“The way they make me feel, and I’m so appreciative of them. They make me feel so good. Knowing that when I put the teaser trailer [for The Act] on my Instagram, and seeing what they’re all saying and seeing them repost it, like, my heart really does fill up with a lot of joy, because I think it’s so special that these people really care about my career,” she gushed. “Because I care about my career and I care about them too!”
The Act will debut on Hulu on Wednesday, March 20 with two episodes. Subsequent episodes will be released every Wednesday.
Joey King’s remarkable acting résumé can be intimidating. But sit in the same room with her and she’ll make you feel right at home. The bubbly young performer has been working nonstop since her first television role, a guest spot on The Suite Life of Zack and Cody. Since then, she has appeared in the music video for Taylor Swift’s song “Mean,” nabbed guest spots on shows such as Fargo and The Flash, and charmed legions of new fans after starring in Netflix’s runaway hit The Kissing Booth.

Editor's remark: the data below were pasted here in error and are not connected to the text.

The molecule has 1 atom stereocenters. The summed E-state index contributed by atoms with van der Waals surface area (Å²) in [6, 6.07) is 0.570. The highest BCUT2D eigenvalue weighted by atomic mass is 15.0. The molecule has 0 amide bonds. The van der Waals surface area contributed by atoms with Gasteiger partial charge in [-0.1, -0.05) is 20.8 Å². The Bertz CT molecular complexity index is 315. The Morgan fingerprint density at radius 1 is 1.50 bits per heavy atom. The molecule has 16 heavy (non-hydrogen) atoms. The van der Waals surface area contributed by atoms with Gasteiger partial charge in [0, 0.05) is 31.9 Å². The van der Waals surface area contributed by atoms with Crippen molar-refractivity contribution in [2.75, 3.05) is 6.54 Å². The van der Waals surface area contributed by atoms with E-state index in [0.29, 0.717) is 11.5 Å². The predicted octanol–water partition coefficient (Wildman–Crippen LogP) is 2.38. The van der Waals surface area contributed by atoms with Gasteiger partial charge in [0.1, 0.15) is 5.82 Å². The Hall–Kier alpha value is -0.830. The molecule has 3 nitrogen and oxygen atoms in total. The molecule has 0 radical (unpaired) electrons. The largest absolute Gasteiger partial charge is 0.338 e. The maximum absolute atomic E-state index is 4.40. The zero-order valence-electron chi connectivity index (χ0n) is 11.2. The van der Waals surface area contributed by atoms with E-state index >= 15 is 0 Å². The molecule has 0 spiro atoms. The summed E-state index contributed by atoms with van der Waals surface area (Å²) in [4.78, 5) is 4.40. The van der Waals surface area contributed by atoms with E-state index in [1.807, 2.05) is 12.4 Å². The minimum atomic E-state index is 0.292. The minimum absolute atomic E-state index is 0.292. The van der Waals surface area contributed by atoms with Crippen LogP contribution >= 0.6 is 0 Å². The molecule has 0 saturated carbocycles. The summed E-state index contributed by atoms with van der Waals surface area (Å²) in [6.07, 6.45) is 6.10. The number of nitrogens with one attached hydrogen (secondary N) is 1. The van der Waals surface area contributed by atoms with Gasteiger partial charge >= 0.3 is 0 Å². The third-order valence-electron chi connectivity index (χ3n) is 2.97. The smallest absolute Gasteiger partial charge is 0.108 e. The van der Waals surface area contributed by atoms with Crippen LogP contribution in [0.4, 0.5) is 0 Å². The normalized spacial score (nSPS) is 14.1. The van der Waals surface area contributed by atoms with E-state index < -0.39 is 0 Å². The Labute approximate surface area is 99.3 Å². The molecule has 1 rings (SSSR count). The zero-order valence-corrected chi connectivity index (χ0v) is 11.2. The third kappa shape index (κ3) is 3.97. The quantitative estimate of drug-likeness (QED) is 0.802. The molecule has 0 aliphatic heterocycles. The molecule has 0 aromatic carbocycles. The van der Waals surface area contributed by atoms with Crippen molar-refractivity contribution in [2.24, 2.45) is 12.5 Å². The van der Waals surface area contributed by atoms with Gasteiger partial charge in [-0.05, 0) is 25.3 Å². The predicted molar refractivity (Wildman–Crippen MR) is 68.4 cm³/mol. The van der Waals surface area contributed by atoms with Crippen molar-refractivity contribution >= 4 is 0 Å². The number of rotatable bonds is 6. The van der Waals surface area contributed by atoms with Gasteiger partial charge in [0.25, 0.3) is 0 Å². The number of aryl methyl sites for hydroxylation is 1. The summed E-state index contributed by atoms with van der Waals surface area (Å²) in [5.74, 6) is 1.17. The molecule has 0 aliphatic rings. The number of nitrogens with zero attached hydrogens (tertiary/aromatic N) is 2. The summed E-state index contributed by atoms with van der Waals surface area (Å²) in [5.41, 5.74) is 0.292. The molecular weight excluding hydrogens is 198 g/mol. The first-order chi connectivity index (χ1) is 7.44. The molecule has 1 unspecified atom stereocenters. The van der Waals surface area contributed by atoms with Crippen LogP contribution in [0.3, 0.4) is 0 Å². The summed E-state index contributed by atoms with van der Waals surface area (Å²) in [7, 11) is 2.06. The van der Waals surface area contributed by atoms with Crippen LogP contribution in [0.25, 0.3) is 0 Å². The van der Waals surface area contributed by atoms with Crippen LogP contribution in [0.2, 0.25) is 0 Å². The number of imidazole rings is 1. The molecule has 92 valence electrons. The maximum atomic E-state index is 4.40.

Recently, Joey has been busy with her transformative role on Hulu’s The Act, a crime anthology based on the real-life story of Gypsy Rose Blanchard. Joey plays Gypsy, a young woman who pleaded guilty to second-degree murder after her mother was found stabbed to death in 2015; Gypsy is currently serving a 10-year prison sentence. Her mother, Dee Dee (played by Patricia Arquette), suffered from Munchausen syndrome by proxy and had allegedly been abusing her daughter by making her sick for years to win sympathy and attention. (Gypsy’s boyfriend at the time was later convicted of first-degree murder.) Joey is almost unrecognizable as Gypsy, having shaved her head and donned large, wide-framed glasses for the part.